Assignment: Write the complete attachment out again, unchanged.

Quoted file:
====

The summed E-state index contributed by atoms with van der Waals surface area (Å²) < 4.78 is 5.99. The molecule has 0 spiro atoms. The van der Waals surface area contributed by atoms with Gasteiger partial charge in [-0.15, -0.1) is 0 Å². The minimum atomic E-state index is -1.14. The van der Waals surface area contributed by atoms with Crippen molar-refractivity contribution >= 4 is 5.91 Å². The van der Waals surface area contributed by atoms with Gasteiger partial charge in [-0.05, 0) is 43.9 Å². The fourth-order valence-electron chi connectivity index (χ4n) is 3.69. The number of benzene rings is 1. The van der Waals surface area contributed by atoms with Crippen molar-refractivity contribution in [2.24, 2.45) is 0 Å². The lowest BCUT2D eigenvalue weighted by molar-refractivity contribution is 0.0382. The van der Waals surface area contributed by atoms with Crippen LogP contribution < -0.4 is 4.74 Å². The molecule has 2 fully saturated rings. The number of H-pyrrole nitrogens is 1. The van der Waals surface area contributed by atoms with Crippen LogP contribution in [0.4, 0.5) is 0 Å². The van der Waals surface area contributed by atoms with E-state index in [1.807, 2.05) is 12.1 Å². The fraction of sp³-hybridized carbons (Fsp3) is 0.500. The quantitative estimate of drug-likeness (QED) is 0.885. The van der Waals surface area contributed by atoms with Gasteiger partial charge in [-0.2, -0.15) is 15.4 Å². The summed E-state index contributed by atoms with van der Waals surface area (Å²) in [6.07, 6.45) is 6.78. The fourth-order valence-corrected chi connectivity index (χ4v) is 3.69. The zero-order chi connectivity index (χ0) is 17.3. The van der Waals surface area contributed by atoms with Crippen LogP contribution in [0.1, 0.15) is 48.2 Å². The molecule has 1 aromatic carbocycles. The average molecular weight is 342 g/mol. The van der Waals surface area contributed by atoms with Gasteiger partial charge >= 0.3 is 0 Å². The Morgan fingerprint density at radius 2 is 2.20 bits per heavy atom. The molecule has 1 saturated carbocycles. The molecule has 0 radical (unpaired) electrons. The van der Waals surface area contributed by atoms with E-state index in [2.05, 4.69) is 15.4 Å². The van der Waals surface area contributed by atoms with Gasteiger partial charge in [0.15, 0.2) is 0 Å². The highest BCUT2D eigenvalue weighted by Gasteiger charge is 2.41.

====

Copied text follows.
The summed E-state index contributed by atoms with van der Waals surface area (Å²) < 4.78 is 5.99. The molecule has 0 spiro atoms. The van der Waals surface area contributed by atoms with Gasteiger partial charge in [-0.15, -0.1) is 0 Å². The minimum atomic E-state index is -1.14. The van der Waals surface area contributed by atoms with Crippen molar-refractivity contribution >= 4 is 5.91 Å². The van der Waals surface area contributed by atoms with Gasteiger partial charge in [-0.05, 0) is 43.9 Å². The fourth-order valence-electron chi connectivity index (χ4n) is 3.69. The number of benzene rings is 1. The van der Waals surface area contributed by atoms with Crippen molar-refractivity contribution in [2.24, 2.45) is 0 Å². The lowest BCUT2D eigenvalue weighted by molar-refractivity contribution is 0.0382. The van der Waals surface area contributed by atoms with Crippen LogP contribution < -0.4 is 4.74 Å². The molecule has 2 fully saturated rings. The number of H-pyrrole nitrogens is 1. The van der Waals surface area contributed by atoms with Crippen LogP contribution in [0.4, 0.5) is 0 Å². The van der Waals surface area contributed by atoms with E-state index in [1.807, 2.05) is 12.1 Å². The fraction of sp³-hybridized carbons (Fsp3) is 0.500. The quantitative estimate of drug-likeness (QED) is 0.885. The van der Waals surface area contributed by atoms with Gasteiger partial charge in [-0.2, -0.15) is 15.4 Å². The summed E-state index contributed by atoms with van der Waals surface area (Å²) in [6.07, 6.45) is 6.78. The fourth-order valence-corrected chi connectivity index (χ4v) is 3.69. The zero-order chi connectivity index (χ0) is 17.3. The van der Waals surface area contributed by atoms with Crippen LogP contribution in [0.1, 0.15) is 48.2 Å². The molecule has 1 aromatic carbocycles. The average molecular weight is 342 g/mol. The van der Waals surface area contributed by atoms with Gasteiger partial charge >= 0.3 is 0 Å². The Morgan fingerprint density at radius 2 is 2.20 bits per heavy atom. The molecule has 1 saturated carbocycles. The molecule has 0 radical (unpaired) electrons. The van der Waals surface area contributed by atoms with E-state index in [2.05, 4.69) is 15.4 Å². The van der Waals surface area contributed by atoms with Gasteiger partial charge in [0.15, 0.2) is 0 Å². The highest BCUT2D eigenvalue weighted by Gasteiger charge is 2.41.